text text

The enclosure at lower Achmark-more viewed from the north-east (left), and the narrow entrance (right)

Structure 1 is a large rectangular stone-walled enclosure which has a narrow entrance on the northern side. It may have been used to house sheep during severe winter weather. As it has been cleared of large stones, it may have been a large kitchen garden. Alternatively it could have had different uses in different seasons.


A byre at lower Achmark-more viewed from the south-west

Structure 2 is a substantial building, which follows the contour of the hillside, and is about 5m by 15m in size. The building has two parts: a large section at the west end and a much small compartment at the east end. These are separated by an internal stone wall with a connecting passageway on the south side.

The walls are of the usual drystone construction, built without the use of lime mortar. The gable ends and south wall are fairly intact, with no trace of an entrance which indicates that this was not a house. Although the building was dug into the slope of the hill, the floor seems to be below ground level suggesting that this might have been a byre for livestock.

text text

Entrance slope and stone separating wall and entrance to the small compartment

The position of the entrance on the north side is not obvious as the wall on this side is in poor condition and a large number of stones have fallen into the ruin. However, beside the internal dividing wall there appears to be the remnants of a slope, which would have allowed animals to enter and leave the sunken byre from the higher ground on the north side.

The idea of having a slope into a sunken byre might seem strange, but the Dunkeld Commissary Testament of Alexander Stewart of Inverslanie (7th January 1742), who farmed Achmark-more, shows that he was keeping goats which would have been well suited to the wooded peninsular down from the lower settlement.

text text

Small compartment at the north-east end of the byre, showing the end wall (left), with the gable end of next building in background (right)

The small compartment, which is only about 2m by 5m, is sunken like the main section, but its purpose is unclear. Perhaps is was used to store straw (harvesting hay was unknown), or perhaps it housed young animals.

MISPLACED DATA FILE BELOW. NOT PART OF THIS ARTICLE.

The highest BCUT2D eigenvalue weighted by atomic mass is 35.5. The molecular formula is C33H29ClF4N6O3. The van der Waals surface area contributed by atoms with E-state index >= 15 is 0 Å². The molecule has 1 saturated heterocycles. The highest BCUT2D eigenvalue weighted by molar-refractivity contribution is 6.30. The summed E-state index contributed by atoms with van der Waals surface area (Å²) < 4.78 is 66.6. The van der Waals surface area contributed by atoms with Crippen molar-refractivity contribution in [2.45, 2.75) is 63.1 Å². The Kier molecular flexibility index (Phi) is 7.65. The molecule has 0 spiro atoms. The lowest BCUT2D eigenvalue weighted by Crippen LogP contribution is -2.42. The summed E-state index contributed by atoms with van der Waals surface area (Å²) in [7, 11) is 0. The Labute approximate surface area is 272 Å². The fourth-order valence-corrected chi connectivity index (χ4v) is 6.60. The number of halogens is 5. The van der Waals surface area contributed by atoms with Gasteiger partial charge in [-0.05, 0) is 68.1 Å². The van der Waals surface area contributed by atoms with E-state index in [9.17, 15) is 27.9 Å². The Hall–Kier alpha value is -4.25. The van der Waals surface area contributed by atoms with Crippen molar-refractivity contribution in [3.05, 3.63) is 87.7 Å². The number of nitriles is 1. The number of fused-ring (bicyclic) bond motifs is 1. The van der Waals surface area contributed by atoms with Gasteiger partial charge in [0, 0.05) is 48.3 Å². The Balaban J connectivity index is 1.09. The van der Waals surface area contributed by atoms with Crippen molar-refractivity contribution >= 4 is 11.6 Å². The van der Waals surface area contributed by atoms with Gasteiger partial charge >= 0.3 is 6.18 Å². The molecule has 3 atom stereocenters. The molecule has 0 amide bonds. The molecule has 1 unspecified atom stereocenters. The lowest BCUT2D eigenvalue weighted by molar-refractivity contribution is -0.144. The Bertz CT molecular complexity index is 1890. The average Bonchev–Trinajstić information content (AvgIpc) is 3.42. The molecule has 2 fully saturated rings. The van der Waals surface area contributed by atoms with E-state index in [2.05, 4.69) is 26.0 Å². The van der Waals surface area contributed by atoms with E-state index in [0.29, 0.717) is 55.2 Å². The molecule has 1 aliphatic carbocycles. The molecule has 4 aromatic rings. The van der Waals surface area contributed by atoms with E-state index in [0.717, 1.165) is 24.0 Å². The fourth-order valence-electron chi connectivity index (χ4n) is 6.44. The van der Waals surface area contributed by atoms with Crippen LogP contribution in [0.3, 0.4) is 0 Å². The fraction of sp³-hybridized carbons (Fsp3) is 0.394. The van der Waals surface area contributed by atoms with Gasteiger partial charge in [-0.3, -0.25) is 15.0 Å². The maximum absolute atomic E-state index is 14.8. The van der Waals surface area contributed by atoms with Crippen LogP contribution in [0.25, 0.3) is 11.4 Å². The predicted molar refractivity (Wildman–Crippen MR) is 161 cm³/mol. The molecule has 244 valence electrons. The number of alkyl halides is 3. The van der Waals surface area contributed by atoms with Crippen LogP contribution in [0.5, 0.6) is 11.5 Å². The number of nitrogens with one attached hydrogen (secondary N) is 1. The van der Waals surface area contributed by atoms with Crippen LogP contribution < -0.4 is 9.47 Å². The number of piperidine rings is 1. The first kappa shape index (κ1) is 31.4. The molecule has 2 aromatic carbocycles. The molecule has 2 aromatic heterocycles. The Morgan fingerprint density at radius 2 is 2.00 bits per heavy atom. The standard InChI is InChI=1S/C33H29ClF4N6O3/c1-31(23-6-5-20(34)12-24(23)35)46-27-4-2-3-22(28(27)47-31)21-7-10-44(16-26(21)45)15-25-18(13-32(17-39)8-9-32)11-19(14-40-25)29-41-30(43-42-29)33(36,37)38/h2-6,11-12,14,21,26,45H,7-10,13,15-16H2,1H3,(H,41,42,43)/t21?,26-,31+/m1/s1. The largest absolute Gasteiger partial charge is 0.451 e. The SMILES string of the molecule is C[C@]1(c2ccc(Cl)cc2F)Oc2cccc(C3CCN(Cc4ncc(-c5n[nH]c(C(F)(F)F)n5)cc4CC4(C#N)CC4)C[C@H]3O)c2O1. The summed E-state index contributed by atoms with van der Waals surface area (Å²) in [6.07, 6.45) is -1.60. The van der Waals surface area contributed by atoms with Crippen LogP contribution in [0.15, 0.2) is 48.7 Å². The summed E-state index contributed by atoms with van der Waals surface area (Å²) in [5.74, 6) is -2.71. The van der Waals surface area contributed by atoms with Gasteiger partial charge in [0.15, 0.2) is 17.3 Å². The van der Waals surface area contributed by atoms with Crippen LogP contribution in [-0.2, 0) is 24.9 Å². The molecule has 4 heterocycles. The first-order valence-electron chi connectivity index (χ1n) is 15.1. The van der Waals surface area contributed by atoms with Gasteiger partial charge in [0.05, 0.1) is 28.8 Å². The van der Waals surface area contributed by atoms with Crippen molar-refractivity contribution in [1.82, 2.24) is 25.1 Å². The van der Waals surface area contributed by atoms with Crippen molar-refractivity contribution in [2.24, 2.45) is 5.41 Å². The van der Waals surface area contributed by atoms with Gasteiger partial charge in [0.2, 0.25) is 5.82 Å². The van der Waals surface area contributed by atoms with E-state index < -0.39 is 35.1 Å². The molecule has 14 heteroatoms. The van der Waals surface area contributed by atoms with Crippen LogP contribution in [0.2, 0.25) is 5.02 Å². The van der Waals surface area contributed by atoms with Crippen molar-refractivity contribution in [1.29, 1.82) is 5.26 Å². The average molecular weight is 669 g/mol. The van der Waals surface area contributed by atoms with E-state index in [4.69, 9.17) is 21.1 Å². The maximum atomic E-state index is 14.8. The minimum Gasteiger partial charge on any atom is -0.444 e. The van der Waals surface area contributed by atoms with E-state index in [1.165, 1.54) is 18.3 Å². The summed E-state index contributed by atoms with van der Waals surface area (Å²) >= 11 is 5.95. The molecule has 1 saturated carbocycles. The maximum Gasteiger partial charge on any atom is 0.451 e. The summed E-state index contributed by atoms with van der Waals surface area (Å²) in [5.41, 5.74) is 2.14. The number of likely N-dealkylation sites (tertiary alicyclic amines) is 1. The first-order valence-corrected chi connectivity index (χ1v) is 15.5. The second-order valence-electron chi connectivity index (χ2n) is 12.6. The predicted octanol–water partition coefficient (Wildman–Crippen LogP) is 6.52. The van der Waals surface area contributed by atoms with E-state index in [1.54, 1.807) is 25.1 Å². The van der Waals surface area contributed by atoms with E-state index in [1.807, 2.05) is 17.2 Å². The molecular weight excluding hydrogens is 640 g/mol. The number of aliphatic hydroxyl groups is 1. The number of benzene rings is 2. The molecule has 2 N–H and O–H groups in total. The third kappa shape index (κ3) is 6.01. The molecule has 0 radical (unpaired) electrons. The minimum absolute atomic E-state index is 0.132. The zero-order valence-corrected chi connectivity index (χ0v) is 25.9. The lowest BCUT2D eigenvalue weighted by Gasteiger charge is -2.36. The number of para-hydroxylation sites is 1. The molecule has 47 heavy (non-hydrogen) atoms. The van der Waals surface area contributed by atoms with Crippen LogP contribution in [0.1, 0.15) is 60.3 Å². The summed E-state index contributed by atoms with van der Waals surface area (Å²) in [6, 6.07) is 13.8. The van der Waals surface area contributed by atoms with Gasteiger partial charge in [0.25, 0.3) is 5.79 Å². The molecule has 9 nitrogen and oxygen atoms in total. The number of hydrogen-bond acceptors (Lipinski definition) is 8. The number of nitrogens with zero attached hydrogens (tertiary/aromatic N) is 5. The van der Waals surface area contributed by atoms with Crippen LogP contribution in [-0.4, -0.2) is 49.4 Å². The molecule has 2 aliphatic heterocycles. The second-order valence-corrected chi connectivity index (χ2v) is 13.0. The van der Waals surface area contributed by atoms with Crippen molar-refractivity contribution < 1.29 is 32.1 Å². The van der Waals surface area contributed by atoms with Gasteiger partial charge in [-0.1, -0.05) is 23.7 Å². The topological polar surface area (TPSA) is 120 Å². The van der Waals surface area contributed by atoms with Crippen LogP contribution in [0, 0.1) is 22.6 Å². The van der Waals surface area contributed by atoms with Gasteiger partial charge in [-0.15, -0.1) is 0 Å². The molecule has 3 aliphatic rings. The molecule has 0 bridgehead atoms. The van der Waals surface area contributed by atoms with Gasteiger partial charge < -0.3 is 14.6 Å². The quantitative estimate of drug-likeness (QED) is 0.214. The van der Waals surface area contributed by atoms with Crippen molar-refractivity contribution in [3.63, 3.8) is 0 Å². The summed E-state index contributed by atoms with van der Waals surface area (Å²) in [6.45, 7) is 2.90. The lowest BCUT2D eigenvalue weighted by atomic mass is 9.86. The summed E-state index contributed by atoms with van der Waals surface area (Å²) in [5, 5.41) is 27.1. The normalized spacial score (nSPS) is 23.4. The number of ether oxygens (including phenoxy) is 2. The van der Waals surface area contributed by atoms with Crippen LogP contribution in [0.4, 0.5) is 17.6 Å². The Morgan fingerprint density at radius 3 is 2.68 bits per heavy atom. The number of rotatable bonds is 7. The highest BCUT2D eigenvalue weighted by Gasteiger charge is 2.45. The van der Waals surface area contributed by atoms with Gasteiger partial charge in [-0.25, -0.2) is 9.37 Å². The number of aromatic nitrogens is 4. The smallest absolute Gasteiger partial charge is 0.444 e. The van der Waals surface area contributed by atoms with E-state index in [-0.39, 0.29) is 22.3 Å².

A small curved wall on the south side connects the sunken byre to the next building. If this wall had been built on the north side it would have taken less effort, as it would not have needed to be so high. So, perhaps, the wall was more than a head dyke barrier. It is possible that this wall and the two gable ends contained the midden for the byre, which would be spread on the fields just above it.

text text

Store or workshop at lower Achmark-more viewed from the north-east (left), with possible drainage gully (right)

Structure 3 is roughly the same size as the sunken byre but has a narrower, 7 metre, extension at the north-east end. The presence of this extension, and the absence of a well-defined entrance on the sunnier south side, suggests that this may have been a store or workshop. However, there is a gully running along the north side of the building, which would have necessitated some sort of wooden bridge. The gully appears to have stonework on both sides, and the gable wall extends beyond the building and goes across the top of the gully. This raises a number of possibilities. The gable wall is wider than expected as it was needed to house a very large midden. Alternatively, the building was wider than the normal 5m with the gully and inner gully wall being inside the building. A gully within a building might indicate its use as an animal byre, but one would expect a drainage ditch for excrement to be on the lower side, not the upper side.

text text

Entrance to the narrow store or workshop extension viewed from the south-west (left) and the extension, with head dyke at far end (left)